DP World Tour Championship Dubai - Day Four
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Jon Rahm went to the 18th hole on Sunday at the DP World Tour Championship needing to make a $5 million birdie. 

If he made birdie, he would beat Tommy Fleetwood by one stroke and win $3 million for winning the event and another $2 million for winning the season-long Race to Dubai. After his second shot ended up in a greenside bunker, he had maybe the most clutch up-and-down of his career for that unholy sum of money.

"Somehow, I can't explain how, it was about as calm as I can be, honestly," said Rahm afterward. "Felt really, really confident. I had my mission in mind and I'm like, 'You need to get this up-and-down, yes or yes.'"

As it turns out, yes.

Rahm needed that birdie to extricate himself from a tie for second with Tommy Fleetwood, who shot a 65 and finished 18 under for the week. Rahm's final-round 68 bumped him to 19 under, and with a few more zeros in his bank account.

"Man, you dream of making birdies on 18 to win a tournament," said Rahm. "And how I was playing early on, I was hoping not to need that, but it happened, and I came through when I needed it and really proud of myself for that."

Rahm went out in 33 on Sunday in Dubai -- after opening the week 66-69-66 -- but stumbled a bit on the back side of the course. Bogeys at Nos. 13 and 15 and this Fleetwood bomb ahead of him had the wheels wobbling just a bit.

But a perfect 4-3-4 par-par-birdie finish for Rahm was good enough for his second World Tour Championship in three years. It touches off what has been an underrated elite late summer and fall stretch for the Spaniard. Look at his finishes here since the U.S. Open in June.


U.S. Open


Andalucia Masters


Irish Open


Open Championship


WGC-FedEx St. Jude Invitational


The Northern Trust


BMW Championship


Tour Championship


BMW PGA Championship


Dunhill LinksMC
Spanish Open1
World Tour Championship1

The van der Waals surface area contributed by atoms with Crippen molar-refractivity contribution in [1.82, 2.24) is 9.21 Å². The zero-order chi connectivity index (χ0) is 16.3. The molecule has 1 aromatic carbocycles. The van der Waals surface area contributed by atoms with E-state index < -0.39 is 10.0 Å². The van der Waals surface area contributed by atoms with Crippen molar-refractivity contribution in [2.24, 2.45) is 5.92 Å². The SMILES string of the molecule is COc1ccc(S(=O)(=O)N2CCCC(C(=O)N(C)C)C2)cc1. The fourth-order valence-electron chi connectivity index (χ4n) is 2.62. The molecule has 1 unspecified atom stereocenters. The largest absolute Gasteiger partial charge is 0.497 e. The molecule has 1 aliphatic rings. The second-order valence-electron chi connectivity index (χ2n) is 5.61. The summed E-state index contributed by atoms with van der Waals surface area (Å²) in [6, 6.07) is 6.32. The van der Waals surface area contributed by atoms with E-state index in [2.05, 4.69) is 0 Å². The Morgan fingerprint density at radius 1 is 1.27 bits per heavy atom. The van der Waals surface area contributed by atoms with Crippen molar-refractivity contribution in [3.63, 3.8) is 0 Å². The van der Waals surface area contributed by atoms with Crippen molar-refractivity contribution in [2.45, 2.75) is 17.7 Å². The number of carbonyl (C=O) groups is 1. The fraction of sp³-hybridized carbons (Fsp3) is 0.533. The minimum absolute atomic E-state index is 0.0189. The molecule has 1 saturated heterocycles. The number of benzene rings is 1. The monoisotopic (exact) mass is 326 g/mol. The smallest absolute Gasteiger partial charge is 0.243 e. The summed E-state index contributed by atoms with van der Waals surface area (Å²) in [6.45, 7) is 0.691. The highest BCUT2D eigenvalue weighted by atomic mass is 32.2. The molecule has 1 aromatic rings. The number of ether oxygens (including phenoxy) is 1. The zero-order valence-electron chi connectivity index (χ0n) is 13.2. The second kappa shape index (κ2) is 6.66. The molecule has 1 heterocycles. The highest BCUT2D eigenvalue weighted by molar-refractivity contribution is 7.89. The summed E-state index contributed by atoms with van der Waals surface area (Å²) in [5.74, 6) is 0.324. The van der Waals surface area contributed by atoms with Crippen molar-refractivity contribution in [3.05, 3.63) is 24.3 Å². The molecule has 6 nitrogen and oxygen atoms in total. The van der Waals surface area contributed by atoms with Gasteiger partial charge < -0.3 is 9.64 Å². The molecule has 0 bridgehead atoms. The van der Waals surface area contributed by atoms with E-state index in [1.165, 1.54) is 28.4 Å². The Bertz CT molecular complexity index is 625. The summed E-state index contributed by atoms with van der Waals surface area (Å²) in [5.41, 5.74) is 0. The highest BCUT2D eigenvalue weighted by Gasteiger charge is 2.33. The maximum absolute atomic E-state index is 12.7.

That's seven (!!) top-three finishes in just 12 starts. One of the biggest storylines for me going into 2020 is whether Rahm can maintain this momentum and challenge Brooks Koepka and Rory McIlroy atop the Official World Golf Rankings.

But for today, the story is about what Rahm has already accomplished.

With his sixth European Tour victory and first Race to Dubai, the only hole in his 25-year-old resume is a major championship. Every single thing about his career trajectory says that's coming next, it's coming soon and it's coming in bunches. Many major-less players could have said the same, I suppose, and Rahm still has to go out and actually do it. On Sunday, he became just the second Spaniard other than Seve Ballesteros to win the Race to Dubai (formerly the order of merit) on the European Tour.

"It's really so hard to believe that some of the greatest champions in European golf and Spanish golf haven't been able to accomplish what I have in just three years," said Rahm. "That's what I can't really put my mind into.

"Sergio has been a great Spanish champion for years, major winner. [Jose Maria Olazabal is a] two-time major championship winner. Miguel Ángel has done a great job, as well. Alvaro Quiros has won this event, as well. So many great players throughout the history of Spain that have had a chance and they didn't get it done. It's just hard to put that in perspective to know that since Seve, I'm the next one to get it done.

"I mean, I can put the words, but it just doesn't feel like it's true. It's hard to believe."

Sunday's victory in Dubai -- his 10th overall as a pro -- is yet another marker on Rahm's journey to becoming the best player in the world, a multiple-time major championship winner and one of the best Europeans to ever tee it up. The fun part will be seeing whether he can actually get there.